House hunting in Canada as a newcomer can be a challenging process, but it doesn’t have to be a confusing one. Saving for a downpayment takes time and dedication. Sometimes, it means cutting back on spending in other areas like travel and dining out while building up your credit score. If you’re a newcomer to Canada dreaming of your first home, these tips can help you meet your goals, secure a mortgage, and turn your homeownership dreams into reality. 

In this article:

What is a down payment?

A down payment is a lump sum of money you put down on a large purchase, in this case a home, to cover a portion of its price. It is usually paid in cash or equivalent, and can’t be put on credit. A down payment is often critical to getting approved for a mortgage in Canada. A lender will deduct your down payment from the purchase price of your home and will issue a mortgage on the remaining amount. 

How to calculate a minimum down payment in Canada

If your home’s total purchase price is less than $500,000, the minimum downpayment in Canada is five per cent. If the price falls between $500,000-$999,999, the minimum downpayment is five per cent of the first $500,000 and 10 per cent for the portion of the purchase price over $500,000. If your home’s total cost is $1 million or more, the minimum down payment in Canada is 20 per cent. However, if you’re self-employed or have a poor credit history, your lender may require a larger down payment.

Purchase Price of Home Under $500,000 $500,000-$1,000,000 Over $1,000,000
Down Payment Amount Minimum 5% down payment Minimum 5% down payment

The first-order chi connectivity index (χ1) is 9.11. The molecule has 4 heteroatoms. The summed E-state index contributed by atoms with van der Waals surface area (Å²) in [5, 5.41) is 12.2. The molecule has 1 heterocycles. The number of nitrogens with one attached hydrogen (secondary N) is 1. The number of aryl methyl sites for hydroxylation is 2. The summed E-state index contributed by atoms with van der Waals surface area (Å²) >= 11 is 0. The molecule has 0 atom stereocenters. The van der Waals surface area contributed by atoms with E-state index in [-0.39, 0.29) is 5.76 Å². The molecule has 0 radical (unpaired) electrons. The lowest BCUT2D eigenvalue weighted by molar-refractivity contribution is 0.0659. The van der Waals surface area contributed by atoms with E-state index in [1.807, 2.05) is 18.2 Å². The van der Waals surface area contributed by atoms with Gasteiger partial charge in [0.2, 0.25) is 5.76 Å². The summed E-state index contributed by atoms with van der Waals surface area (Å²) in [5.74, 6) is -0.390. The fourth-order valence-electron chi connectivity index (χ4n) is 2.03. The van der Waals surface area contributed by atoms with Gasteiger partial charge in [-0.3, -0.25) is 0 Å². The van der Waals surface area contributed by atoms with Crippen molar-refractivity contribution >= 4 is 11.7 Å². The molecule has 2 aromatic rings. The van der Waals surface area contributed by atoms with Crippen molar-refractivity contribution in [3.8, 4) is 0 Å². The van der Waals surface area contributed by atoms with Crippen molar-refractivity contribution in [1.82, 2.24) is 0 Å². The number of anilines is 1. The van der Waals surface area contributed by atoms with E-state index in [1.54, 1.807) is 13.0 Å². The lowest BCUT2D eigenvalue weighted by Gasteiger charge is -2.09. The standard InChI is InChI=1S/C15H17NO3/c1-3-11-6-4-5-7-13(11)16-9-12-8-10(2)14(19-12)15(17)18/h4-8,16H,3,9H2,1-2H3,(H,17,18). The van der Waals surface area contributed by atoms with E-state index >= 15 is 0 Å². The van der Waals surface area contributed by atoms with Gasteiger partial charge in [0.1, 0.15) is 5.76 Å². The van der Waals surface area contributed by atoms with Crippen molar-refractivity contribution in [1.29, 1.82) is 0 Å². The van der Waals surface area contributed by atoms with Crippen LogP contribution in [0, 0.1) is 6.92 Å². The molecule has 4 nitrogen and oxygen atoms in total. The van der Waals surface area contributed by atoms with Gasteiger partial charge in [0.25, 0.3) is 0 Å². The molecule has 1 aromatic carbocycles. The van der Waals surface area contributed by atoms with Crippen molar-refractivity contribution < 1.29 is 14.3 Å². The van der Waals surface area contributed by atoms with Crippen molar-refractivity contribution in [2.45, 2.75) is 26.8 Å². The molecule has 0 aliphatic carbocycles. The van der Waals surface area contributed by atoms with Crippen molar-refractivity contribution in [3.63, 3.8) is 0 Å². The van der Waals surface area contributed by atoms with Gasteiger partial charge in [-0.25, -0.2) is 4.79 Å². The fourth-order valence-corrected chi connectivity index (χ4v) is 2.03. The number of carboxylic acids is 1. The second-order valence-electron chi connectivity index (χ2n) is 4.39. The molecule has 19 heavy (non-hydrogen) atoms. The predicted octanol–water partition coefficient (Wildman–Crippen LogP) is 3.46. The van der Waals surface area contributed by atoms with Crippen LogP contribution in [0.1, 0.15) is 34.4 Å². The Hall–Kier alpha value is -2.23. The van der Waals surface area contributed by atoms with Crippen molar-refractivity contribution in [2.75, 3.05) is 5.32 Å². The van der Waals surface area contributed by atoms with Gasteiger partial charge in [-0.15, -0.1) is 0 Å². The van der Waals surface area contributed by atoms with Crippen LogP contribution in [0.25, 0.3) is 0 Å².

on the first $500,000 and 10%
or the remainder
Minimum 20% down payment
Example Cost of home: $450,000
Minimum down payment is $22,500
Cost of home: $800,000
Minimum down payment is $55,000
Cost of home: $1,300,000
Minimum down payment is $260,000

How a down payment affects the total cost of your mortgage

The larger your down payment, the less you’ll pay in mortgage insurance premiums. Mortgage loan insurance protects the lender in case you default on repayments. If your down payment is less than 20 per cent of the total purchase price, you must buy mortgage loan insurance. The fee you pay for mortgage loan insurance is called a premium, which typically ranges between 0.6 to 4.5 per cent of your total mortgage cost. Note that this insurance does not provide you with any type of protection if you can’t make your payments.

7 tips for saving for a down payment in Canada

Here are seven strategies to help newcomers save for a down payment on their first home in Canada. 

1. Prioritize your financial and life goals

Saving for a big purchase, like a first home, isn’t easy. It usually requires making hard decisions when it comes to budgeting and weighing your “wants” versus “needs.” You may have to look at cutting back on vacations, eating out in restaurants, and even everyday items like clothing and expensive groceries. If you decide saving for a down payment is a top priority, try to find other areas of your life where you can cut down on spending. It’s important to create a detailed financial plan that clearly lays out your path to a down payment. If you’re unsure about how to create a plan, consider booking an appointment with an RBC financial advisor.

2. Pay off your debts before considering a mortgage

A mortgage is a big commitment. If you have any, try to pay off all other debts before taking one on. This is especially true of credit card debt; it’s hard to save for a down payment if you’re paying interest fees every month. Freeing yourself from other debts can also improve your credit score and ability to qualify for a mortgage at a more competitive rate. 

3. Keep your credit score in good standing

It’s important to keep your credit score in good standing if you want to qualify for a mortgage at a good rate. Easy ways to do this include paying all your bills on time, never going over your credit card limits, and staying on top of any suspicious activity on your cards or in your bank account. You’ll also want to build up your credit history in Canada by regularly using credit cards or paying back loans for other items like university tuition or a vehicle. This shows potential mortgage lenders that you can be relied upon to pay your debts. 

4. Borrow from your RRSP